NEW ORLEANS, La.—Every November, 10,000 of the world’s experts in high performance computing, networking, storage and analytics convene at the SC conference to gain new insights into how supercomputing is shaping the future of discovery. And each year at the SC conference, several of these experts are honored for their leadership in the field. At SC10, to be held Nov. 13-19 in New Orleans, the IEEE Computer Society and the Association for Computing Machinery will present three of their highest honors on Wednesday, Nov. 17, then recognize achievements by conference attendees during a Thursday, Nov. 18 Awards Session.
James W. Demmel, a professor of mathematics and computer science at the University of California, Berkeley, is the recipient of the 2010 IEEE Computer Society Sidney Fernbach Award for his contributions to high-performance linear algebra software. Demmel, who holds the Dr. Richard Carl Dehmel Distinguished Professorship of Engineering at UC Berkeley, is the founding chair of the graduate group in Computational Science and Engineering at UC Berkeley, which includes 117 participating faculty from 22 departments. Demmel also has a joint appointment as a member of the Future Technologies Group at Lawrence Berkeley National Laboratory.
He received the award "for computational science leadership in creating adaptive, innovative, high-performance linear algebra software." Involved in the design and development of algorithms and mathematical software for the past two decades, Demmel is known for his work on LAPACK and ScaLAPACK, which form the standard mathematical libraries for AMD, Apple (under Mac OS X), Cray, Fujitsu, Hitachi, HP, IBM, IMSL/Rogue Wave, Intel, InteractiveSupercomputing, several Linux distributions (including Debian), Mathworks (MATLAB), NAG, NEC, PGI, and SGI. Read more.
Alan Gara, chief system architect for the three generations of Blue Gene supercomputers, has been awarded the IEEE Computer Society’s 2010 Seymour Cray Award. An IBM Fellow at the T.J. Watson Research Center in Yorktown, NY, since 2006, Gara now leads IBM’s exascale system research. He is being honored for his "innovations in low power, densely packaged supercomputing systems."
Affiliated with the T.J. Watson Research Center since 1999, Gara holds a Ph.D. in theoretical physics from University of Wisconsin, Madison. He received Gordon Bell prizes in 1998 and 2006 for his scientific work in supercomputing. In addition, the Blue Gene supercomputer received a national medal of technology and innovation in 2009.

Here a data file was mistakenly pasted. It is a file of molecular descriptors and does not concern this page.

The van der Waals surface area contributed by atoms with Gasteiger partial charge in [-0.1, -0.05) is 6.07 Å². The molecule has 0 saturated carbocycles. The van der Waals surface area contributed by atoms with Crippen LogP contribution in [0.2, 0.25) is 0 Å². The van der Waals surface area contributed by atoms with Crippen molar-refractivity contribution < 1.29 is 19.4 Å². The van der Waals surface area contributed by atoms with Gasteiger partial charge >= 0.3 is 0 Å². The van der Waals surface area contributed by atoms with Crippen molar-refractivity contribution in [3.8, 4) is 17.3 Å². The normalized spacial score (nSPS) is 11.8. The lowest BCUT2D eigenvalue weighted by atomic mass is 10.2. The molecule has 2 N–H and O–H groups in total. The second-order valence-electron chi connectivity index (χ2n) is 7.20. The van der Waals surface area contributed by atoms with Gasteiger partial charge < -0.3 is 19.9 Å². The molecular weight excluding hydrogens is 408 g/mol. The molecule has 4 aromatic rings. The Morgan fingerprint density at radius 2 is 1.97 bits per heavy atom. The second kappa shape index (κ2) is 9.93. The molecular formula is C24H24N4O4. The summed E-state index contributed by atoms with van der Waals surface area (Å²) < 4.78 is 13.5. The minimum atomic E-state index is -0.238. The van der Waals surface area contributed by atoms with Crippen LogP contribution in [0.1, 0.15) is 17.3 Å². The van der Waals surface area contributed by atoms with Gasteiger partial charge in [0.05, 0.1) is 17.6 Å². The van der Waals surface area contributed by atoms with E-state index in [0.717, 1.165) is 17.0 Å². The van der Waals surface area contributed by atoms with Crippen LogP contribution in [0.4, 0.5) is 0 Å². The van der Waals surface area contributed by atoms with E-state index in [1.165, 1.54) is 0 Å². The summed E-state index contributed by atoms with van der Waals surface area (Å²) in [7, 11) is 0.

Gara served as technical project leader and chief system architect for the BlueGene systems design, which represented a radical reconceptualization of distributed memory parallel systems. Gara not only conceived the low power BlueGene design, but was the driving force behind its realization. Read more.
The second annual ACM-IEEE Computer Society Ken Kennedy Award will go to Intel Fellow David Kuck for advances to compiler technology and parallel computing that have improved the cost-effectiveness of multiprocessor computing. In this era of multicore architectures and petascale supercomputers, Kuck’s contributions have been critical in adapting software to effectively use new hardware. The Kennedy Award also cited him for the widespread inspiration of his teaching and mentoring.
Kuck’s pioneering techniques are incorporated in every optimizing compiler in use today. His impact spans four decades and embraces a broad range of areas, including computer architecture design and evaluation, compiler technology, programming languages, and algorithms. During his career, he influenced the design of the Illiac IV, Burroughs BSP, Alliant FX, and Cedar parallel computers. Kuck & Associates Inc. (KAI), the company Kuck founded in 1979, produced a line of industry-standard optimizing compilers that focused on exploiting parallelism. When KAI was acquired by Intel In March 2000, Kuck led the KAI Software Lab, a leading provider of performance-oriented compilers and programming tools used in the development of multithreaded applications. Multithreaded applications enable more efficient computing by spreading application workloads over multiple central processing units. Read more.
The SC10 Awards Session, to be held at 12:30 p.m. Thursday, Nov. 18 , will also recognize achievements by conference attendees. Awards to be presented during this session are:
SC10, sponsored by IEEE Computer Society and ACM (Association for Computing Machinery) offers a complete technical education program and exhibition to showcase the many ways high performance computing, networking, storage and analysis lead to advances in scientific discovery, research, education and commerce. This premier international conference includes a globally attended technical program, workshops, tutorials, a world class exhibit area, demonstrations and opportunities for hands‐on learning. For more information on SC10, please visit http://sc10.supercomputing.org